Today, the gatekeeper is not a person. It is a computer database. Recruiters and hiring managers use computer databases to manage the astronomical number of resumes that are submitted to them daily. Most people understand that the big job boards such as Job.com and others are database-driven but sometimes people unfamiliar with the intricacies of modern job search assume they avoid the database if they email the resume as an attachment. “I didn’t upload it – I emailed it to the recruiter” is a common comment.

What these job seekers do not realize is that everyone uses a database to manage resumes, including recruiters. Most of the time, when a resume is sent to a recruiter, the resume is loaded into the database before the recruiter even sees it. Recruiters prize their databases as valuable depositories of potential candidates. Just as a receptionist or an administrative assistant might have collected resumes in the past, the database serves that purpose now. Filing cabinets used to store paper resumes for mandated periods of time, but now databases store them electronically and automatically purge old resumes after the legally mandated “on file” period expires.

The change in gatekeeper has two impacts on job search. First, it makes it incumbent upon job seekers to have a database-friendly, e-resume version of their resumes. The resume fails if the database cannot read it or if there are not enough relevant keywords for the database to notice it. Most job seekers have a Word format resume but they don’t realize that an e-resume can make their efforts in getting past the database much more successful.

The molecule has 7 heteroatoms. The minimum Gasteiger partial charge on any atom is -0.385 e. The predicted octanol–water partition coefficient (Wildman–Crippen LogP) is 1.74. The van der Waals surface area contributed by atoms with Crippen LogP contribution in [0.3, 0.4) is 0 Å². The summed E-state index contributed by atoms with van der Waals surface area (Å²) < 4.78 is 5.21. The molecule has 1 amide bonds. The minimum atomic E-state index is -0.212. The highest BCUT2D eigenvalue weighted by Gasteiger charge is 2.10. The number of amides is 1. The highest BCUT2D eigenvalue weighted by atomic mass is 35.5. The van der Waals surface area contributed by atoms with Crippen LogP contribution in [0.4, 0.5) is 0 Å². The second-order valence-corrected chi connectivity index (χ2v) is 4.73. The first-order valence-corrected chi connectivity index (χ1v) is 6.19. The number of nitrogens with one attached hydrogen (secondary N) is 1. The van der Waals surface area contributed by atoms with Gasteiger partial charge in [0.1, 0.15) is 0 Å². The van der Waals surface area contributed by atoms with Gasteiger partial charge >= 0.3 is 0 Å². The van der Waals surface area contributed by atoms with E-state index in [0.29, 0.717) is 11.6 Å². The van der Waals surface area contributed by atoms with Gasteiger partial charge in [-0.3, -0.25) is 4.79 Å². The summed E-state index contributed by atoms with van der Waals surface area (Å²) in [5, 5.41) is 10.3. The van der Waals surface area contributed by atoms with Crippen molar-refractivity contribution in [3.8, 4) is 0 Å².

Second, the use of databases has made job search much more of a numbers game. Job search success is still to some degree a matter of “who you know” but it is also a matter of “how many contacts” you have. That means getting the resume to as many potential companies, recruiters, and hiring managers as possible. Sending the resume to a couple of recruiters will not realize good responses.

Finding a new job can be tiresome and often frustrating but it’s the same basic core process that it has always been – job seekers are trying to beat other job seekers for open positions. Recruiters are seeking good candidates to place at companies. Companies are looking for employees who bring value and productivity to their operations. People communicating with people. The difference is at least one of the “people” in the process is a machine.


About the Author:

Alesia Benedict, Certified Professional Resume Writer (CPRW) and Job and Career Transition Coach (JCTC) is the President of GetInterviews.com, the country’s leading resume writing firm. They provide professionals with customized, branded resumes and career marketing documents. Her and her firm’s credentials include being cited by JIST Publications as one of the “best resume writers in North America,” quoted as a career expert in The Wall Street Journal, and published in a whopping 25+ career books. Established in 1994, the firm has aided more than 100,000 job seekers to date. All resume writers are certified writers. GetInterviews.com offers a free resume critique and their services come with a wonderful guarantee — interviews in 30 days or they’ll rewrite for free!